Digital media is a ubiquitous reality for 21st century students. Are teachers preparing themselves to acknowledge this reality? Preschoolers who are competent in handling iPods, iPhones, iPads, computers and video games are preparing to enter our classrooms. Will we be ready? It is imperative that we must be ready to welcome these children into our learning environments.
At nearly two years old Amelia confidently demonstrates her favourite iPhone app to her 2 month old brother Flynn. What kind of education will these ‘digital natives’ (aptly named by Mark Prensky in 2006) expect when they enter 2015 and 2017?
Many teachers acknowledge that they have difficulties in keeping up with their tech-savvy students in primary and secondary schools. With new ways of connecting and communicating, students are leaping ahead into the frontiers of 21st century technology and leaving some of their teachers behind grappling with the bare minimum skill set of sending and receiving emails and sourcing information on the Internet.
McKinsey research identified four critical approaches that high performing schools utilised to assist teachers to improve their skills:
1. building practical skills during the initial training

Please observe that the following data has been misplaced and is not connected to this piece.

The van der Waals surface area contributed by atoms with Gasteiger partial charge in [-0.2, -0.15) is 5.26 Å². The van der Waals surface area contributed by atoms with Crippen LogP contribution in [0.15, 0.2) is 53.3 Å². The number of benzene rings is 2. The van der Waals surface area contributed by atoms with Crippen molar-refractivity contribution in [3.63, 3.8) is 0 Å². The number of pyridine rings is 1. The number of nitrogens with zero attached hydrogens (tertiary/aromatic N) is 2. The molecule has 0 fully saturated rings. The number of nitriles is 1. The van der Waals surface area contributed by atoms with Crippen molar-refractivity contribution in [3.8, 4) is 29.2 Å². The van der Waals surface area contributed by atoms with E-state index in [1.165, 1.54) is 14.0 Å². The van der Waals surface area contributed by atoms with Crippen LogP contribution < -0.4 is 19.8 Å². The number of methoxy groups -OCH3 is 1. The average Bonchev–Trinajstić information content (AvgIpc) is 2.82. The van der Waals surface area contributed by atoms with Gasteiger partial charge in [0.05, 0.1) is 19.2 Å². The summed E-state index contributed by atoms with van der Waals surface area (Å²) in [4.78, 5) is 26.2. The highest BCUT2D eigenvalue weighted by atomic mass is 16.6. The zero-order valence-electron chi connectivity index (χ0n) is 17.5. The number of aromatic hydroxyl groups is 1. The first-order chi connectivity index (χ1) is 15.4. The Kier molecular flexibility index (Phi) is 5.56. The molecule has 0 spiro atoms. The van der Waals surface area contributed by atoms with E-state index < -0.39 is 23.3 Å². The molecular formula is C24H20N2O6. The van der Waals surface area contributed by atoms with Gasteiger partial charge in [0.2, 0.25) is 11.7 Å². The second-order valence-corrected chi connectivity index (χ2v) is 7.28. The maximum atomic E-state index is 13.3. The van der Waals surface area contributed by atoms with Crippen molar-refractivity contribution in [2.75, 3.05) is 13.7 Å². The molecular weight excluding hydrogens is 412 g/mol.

2. placing coaches in schools to support teachers
3. selecting and developing effective instructional leaders
4. enabling teachers to learn from each other
School administrators are seeking new ways to build teacher confidence and expertise in ICT. Varied approaches are offered to teachers – online moodle courses in digital citizenship and digital literacy, Web 2.0 workshops and inservices, teachers are invited to develop a mentoring role within their schools, staff meetings agendas incorporate in-school professional development and after school groups often evolve where teachers mentor each other. Teachers must readily avail themselves to learn about new technologies so they can do more than utilise technology but help students to become responsible digital citizens.
Failing to keep up with our students will only encourage a new community of digital orphans who are left unsupervised in their technological world. It is understandable that experienced teachers are initially confronted with the notion of using Web 2.0 tools in their classroom environment, however excellent teachers change their pedagogical style to embrace these new technologies. By continually tweaking our pedagogy we can ensure that our classrooms are innovative and energised in order to support a creative, collaborative, connected environment where students engage in critical thinking and problem solving.
Are we ready or not?
‘iPhone Kids’ image: Elyse (Glover) Wilson. With thanks.
‘Classroom’ image: pics.tech4learning
‘Running’ image: flickrcc.bluemountains